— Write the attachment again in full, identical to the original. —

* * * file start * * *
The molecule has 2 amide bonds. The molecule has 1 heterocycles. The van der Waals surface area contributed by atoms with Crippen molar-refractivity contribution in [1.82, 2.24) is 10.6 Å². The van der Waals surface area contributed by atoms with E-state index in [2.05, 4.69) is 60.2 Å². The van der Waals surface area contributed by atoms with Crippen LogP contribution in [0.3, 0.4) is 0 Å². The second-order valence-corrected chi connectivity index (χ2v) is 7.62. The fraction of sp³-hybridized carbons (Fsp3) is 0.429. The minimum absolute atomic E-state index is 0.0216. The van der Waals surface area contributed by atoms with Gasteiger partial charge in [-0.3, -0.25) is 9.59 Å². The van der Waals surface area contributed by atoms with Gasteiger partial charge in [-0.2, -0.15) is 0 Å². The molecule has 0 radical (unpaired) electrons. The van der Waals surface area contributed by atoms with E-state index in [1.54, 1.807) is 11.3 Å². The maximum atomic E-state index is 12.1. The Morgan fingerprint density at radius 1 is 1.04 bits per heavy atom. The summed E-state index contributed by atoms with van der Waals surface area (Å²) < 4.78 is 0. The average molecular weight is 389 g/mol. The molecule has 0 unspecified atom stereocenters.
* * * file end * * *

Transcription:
The molecule has 2 amide bonds. The molecule has 1 heterocycles. The van der Waals surface area contributed by atoms with Crippen molar-refractivity contribution in [1.82, 2.24) is 10.6 Å². The van der Waals surface area contributed by atoms with E-state index in [2.05, 4.69) is 60.2 Å². The van der Waals surface area contributed by atoms with Crippen LogP contribution in [0.3, 0.4) is 0 Å². The second-order valence-corrected chi connectivity index (χ2v) is 7.62. The fraction of sp³-hybridized carbons (Fsp3) is 0.429. The minimum absolute atomic E-state index is 0.0216. The van der Waals surface area contributed by atoms with Gasteiger partial charge in [-0.3, -0.25) is 9.59 Å². The van der Waals surface area contributed by atoms with Gasteiger partial charge in [-0.2, -0.15) is 0 Å². The molecule has 0 radical (unpaired) electrons. The van der Waals surface area contributed by atoms with E-state index in [1.54, 1.807) is 11.3 Å². The maximum atomic E-state index is 12.1. The Morgan fingerprint density at radius 1 is 1.04 bits per heavy atom. The summed E-state index contributed by atoms with van der Waals surface area (Å²) < 4.78 is 0. The average molecular weight is 389 g/mol. The molecule has 0 unspecified atom stereocenters.